by Arndt Schottelius
I’ve always been driven to understand how disease works, and specifically, how cancer works. It’s like putting together the pieces of a puzzle and feeling an incredible sense of joy when the picture starts to come together to benefit our patients. Translational research is a big part of that by encouraging and promoting multidisciplinary collaboration among laboratory and clinical researchers and incorporating the desires of patients and the public regarding their needs for innovation. The goal of translational research is to translate discoveries more quickly into practice and into the clinic. At Affimed, we are doing that with exciting results, and it was our pleasure to share these results at the recent 2021 Society for Immunotherapy of Cancer conference (SITC)—results that hold promise for cancer research and ultimately for patients.
One important part of our work is to better understand the mechanisms of action of innate cell engagers and guide the drug development programs in characterizing how these drugs work and why they work better on certain tumors than others. This compelling and important work doesn’t stop when a drug is in the clinic. In fact, it begins a new chapter with biomarker research and understanding how we recognize when a drug starts to work, and how we find the right dose and the target population.
The developments in the realm of cancer research and immunotherapy, specifically at Affimed, have been incredibly exciting and motivating in our goal to treat cancer patients, many of whom have few—if any—choices left. Based on our data, I am happy to share that the future is promising.
Translational research has become increasingly important in cancer research for a number of reasons. First, drugs are working in a more targeted way, specifically through their distinct and selective mechanisms of action. Our innate cell engagers, for example, can trigger specific immune cells to kill cancer cells. Translational research helps us understand how those drugs specifically work on a cellular, mechanistic level before we test them on the patient. Why is that important? Because not every patient responds in the same way. Patients have different tumors, and different tumors behave in different ways, so we are tasked with understanding which drugs work best with which tumor types. We do this in a variety of ways.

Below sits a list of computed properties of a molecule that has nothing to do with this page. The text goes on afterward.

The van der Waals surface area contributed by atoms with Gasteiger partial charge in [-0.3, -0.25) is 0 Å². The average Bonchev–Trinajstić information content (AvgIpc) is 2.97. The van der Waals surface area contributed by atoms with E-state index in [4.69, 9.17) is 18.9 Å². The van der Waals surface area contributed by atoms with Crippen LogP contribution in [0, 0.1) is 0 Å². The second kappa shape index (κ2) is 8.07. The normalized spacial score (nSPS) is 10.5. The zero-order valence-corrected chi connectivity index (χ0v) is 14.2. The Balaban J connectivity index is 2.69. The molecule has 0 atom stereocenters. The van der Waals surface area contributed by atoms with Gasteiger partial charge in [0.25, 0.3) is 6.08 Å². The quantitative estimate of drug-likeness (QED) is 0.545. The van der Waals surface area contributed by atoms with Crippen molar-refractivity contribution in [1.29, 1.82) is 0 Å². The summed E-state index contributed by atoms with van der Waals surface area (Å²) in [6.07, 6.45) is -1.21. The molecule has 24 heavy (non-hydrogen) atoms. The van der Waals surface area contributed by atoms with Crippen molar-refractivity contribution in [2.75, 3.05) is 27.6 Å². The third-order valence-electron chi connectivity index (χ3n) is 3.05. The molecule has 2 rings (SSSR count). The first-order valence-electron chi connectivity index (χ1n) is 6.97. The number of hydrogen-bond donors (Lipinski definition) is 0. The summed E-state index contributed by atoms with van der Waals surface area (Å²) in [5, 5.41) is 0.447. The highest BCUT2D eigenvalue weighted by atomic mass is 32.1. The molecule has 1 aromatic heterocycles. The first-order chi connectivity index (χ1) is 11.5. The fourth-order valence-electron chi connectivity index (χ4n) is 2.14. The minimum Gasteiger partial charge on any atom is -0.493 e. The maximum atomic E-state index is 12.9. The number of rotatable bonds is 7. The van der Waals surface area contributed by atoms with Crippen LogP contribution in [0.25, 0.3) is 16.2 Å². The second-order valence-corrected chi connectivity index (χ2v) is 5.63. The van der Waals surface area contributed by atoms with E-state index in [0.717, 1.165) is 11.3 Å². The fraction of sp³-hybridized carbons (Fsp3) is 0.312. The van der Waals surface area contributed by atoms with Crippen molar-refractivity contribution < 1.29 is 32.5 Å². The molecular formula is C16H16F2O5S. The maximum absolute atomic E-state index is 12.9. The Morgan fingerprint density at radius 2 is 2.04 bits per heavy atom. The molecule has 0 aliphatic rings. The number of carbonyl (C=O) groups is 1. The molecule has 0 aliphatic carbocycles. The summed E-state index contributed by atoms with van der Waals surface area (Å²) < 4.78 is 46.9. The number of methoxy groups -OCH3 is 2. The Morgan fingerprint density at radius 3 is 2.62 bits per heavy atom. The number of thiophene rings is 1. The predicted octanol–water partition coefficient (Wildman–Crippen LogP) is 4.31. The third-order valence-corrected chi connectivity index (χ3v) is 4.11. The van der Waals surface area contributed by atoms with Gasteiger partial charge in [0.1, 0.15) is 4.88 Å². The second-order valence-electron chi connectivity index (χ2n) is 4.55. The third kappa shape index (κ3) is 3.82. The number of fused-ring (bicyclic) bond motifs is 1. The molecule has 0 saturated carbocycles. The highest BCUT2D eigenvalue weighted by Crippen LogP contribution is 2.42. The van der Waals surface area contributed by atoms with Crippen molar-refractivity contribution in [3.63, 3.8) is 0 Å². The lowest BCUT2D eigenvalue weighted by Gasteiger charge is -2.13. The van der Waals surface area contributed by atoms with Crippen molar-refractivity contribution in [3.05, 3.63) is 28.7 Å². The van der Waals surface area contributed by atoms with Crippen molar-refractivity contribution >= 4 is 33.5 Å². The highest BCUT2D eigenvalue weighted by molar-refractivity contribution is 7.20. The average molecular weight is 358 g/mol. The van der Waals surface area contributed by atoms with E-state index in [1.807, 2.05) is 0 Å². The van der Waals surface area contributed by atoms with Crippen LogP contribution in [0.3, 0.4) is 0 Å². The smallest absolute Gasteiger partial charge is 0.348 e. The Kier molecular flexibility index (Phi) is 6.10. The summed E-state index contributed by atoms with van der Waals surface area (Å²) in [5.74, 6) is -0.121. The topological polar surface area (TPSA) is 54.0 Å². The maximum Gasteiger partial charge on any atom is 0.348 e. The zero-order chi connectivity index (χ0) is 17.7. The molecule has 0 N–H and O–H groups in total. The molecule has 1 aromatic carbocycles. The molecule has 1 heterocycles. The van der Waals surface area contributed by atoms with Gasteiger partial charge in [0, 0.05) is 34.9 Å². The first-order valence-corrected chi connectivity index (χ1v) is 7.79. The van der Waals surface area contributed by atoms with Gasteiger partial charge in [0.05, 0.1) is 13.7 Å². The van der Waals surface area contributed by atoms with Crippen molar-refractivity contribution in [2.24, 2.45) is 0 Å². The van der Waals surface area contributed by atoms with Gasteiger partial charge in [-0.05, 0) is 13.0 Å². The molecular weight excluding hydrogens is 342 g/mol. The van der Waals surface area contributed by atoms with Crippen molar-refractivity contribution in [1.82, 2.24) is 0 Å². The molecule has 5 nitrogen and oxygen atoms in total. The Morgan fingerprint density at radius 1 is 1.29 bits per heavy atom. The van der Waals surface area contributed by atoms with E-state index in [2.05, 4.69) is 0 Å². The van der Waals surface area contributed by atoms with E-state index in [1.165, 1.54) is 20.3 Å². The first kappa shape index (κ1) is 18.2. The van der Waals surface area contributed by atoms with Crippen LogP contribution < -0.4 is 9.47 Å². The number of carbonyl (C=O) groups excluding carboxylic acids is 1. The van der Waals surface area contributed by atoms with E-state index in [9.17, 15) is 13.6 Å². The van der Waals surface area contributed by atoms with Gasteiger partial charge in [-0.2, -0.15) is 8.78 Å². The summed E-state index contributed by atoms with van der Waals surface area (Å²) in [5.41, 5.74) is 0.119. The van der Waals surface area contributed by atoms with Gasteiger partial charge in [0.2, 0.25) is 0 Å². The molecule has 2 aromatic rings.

Thanks to advances in research, we can now visualize cancer cells in a very tiny well (or multiple well plates) and identify a single natural killer cell and study its behavior. How does a natural killer cell behave when added with tumor cells? How do we increase its killing rate and essentially, make it a serial killer? Today, we can recreate a tumor microenvironment and visualize how a killer cell is behaving, and then we can add an innate cell engager and watch the killer cell become activated. Now, the killer cell kills not one, but all of the tumor cells in the well. Through these preclinical translational studies, we can predict to some degree what will happen in the different tumors, and we can do that with different tumor types.
This would not have been possible 10 or 20 years ago. Affimed’s progress is due to a variety of advancements, not the least of which is microscopy, which allows us to see a cell’s behavior and the way it becomes engaged to kill tumor cells. Affimed is now delivering evidence that we can combine NK cells with innate cell engagers without the need to engineer these NK cells, which is far ahead of our competitors. We have found that through high-affinity binding, we can pre-incubate with relatively small amounts of the innate cell engagers that then stick to NK cells and form stable bonds for at least several days, which enables a very efficient tumor killing environment—again, all without the need to re-engineer these killer cells.
Translating these advancements from blood cancer to more difficult tumor cancers is not only on the horizon—it has already begun. Affimed has begun a combination trial that involves taking a patient’s own NK cells that are separated, propagated to multiply, and then given back to the patient in combination with our own AFM24, which we believe will deliver a clinical proof-of-concept data that has already been shown as effective in a mouse model.
However, solid tumors are challenging. To give you a little background, solid tumors are very complex to treat because of the way they protect themselves. Conversely, blood tumors, such as leukemia, circulate throughout the blood and can be accessed more directly with a circulating drug. A solid tumor, on the other hand, is surrounded by the tumor’s microenvironment, often in addition to protective layers of other immune cells that keep the attacking immune cells away. Despite this, we are excited by strong clinical proof that shows efficacy in Hodgkin’s lymphoma when treated with cord blood-derived cells pre-complexed with AFM13. We feel confident that these results can be translated to larger, more solid tumors as well.
Moving forward into the future, we will continue to build the evidence to better understand the best indications for our patient populations. By fully grasping the mechanisms of action and then quickly translating those candidates into the clinic, we will have some exciting things to share in the coming months.
For the full abstracts from SITC, please go https://bit.ly/3HgWlIa. The posters can be found at https://www.affimed.com/rock-platform/publications-posters/.